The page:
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. Last Updated: 07/27/2016

Pakistan Refutes Ex-Minister's Nuclear Claim

ISLAMABAD -- Pakistan reiterated Wednesday that it has no nuclear bomb despite former prime minister Nawaz Sharif's assertion that any attack on Pakistan by India could spark a nuclear war between them.


"In the course of its development of a peaceful nuclear program, Pakistan has acquired the capability to acquire nuclear weapons, but we have made a sovereign decision not to produce them," a Foreign Ministry spokesman said.


Sharif's statement, made at a rally in the Pakistani-held part of Kashmir on Tuesday, appeared to undermine Pakistan's long-standing denial that it possesses nuclear weapons.


Sharif was prime minister for 30 months until he resigned in July 1993. He is now leading a bitter campaign to topple Prime Minister Benazir Bhutto.


"I confirm Pakistan possesses the atomic bomb," the Pakistan Press International news agency quoted him as saying. An Indian attack on Pakistan could trigger "a nuclear holocaust as both countries possess atomic bombs," he said.


In Vienna, the International Atomic Energy Agency said it was unable to comment on whether Pakistan had an atom bomb because Islamabad does not allow inspections of its nuclear sites.


Pakistan, like India and Israel, has not signed the nuclear Non-Proliferation Treaty or a safeguards accord that lets the IAEA verify an inventory of a state's declared nuclear materials. All three countries are members of the IAEA.


Bhutto has not commented on Sharif's remarks.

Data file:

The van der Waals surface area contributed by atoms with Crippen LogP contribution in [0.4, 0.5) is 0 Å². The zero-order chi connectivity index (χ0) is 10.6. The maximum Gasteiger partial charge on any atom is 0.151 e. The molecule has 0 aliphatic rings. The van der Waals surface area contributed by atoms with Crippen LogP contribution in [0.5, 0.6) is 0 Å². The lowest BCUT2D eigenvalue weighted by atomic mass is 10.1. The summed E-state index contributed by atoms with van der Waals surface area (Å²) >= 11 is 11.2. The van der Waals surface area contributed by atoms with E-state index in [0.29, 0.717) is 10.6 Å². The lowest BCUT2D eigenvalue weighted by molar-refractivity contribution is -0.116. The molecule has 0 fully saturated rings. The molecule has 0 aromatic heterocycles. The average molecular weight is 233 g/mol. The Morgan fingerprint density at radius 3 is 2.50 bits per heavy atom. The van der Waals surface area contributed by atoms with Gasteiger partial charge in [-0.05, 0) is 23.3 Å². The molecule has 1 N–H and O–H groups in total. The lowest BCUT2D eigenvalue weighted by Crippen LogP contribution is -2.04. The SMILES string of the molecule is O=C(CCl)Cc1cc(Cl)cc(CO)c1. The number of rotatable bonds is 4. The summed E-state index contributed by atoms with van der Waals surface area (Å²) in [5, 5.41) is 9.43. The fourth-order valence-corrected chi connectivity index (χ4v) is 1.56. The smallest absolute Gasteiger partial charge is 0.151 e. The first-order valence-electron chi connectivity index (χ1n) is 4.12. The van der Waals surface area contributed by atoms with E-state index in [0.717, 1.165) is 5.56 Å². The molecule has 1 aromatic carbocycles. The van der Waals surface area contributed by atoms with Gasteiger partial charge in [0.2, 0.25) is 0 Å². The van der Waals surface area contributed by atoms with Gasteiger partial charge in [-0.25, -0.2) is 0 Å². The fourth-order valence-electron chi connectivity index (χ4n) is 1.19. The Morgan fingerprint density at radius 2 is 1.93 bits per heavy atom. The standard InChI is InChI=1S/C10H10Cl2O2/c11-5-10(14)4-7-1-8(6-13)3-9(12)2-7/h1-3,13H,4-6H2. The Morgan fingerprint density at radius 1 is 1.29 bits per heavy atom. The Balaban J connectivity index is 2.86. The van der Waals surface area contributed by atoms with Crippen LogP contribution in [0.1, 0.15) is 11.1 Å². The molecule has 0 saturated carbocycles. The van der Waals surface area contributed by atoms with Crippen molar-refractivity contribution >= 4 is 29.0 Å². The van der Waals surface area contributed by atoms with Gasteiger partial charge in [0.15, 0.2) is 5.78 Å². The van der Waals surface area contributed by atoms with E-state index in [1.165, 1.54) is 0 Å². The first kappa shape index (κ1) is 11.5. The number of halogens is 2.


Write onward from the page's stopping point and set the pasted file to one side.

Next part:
Defense Minister Aftab Shaban Mirani told the Frontier Post newspaper that Sharif's claim was "a childish act" by an irresponsible person making false statements.


Foreign Minister Aseff Ahmed Ali was quoted by The Muslim newspaper on Wednesday as saying: "We do not possess N-weapons and we have no intention of making one."


He said Sharif's remarks would damage his country's interests and would be exploited by India.


"They will use this to implicate Pakistan in the recent plutonium scandal," he said, referring to suspicions voiced by German authorities that Pakistan was involved in an alleged conspiracy to smuggle plutonium from Germany.


Pakistan last week denied any link to a plot to smuggle plutonium from Germany. Berlin police had said they had found evidence of planned or completed shipments of plutonium to Pakistan.


India, which also denies having a nuclear bomb, has not reacted to Sharif's statement but opposition members of parliament there demanded a government response.


A senior U.S. official in Washington said the United States believed both countries could assemble a nuclear weapon in a relatively short time.


Sharif has accused Bhutto of being soft towards India over disputed Kashmir and of trying to roll back Pakistan's nuclear program under U.S. pressure. Bhutto denies this and says Pakistan will not sign the NPT unless India does.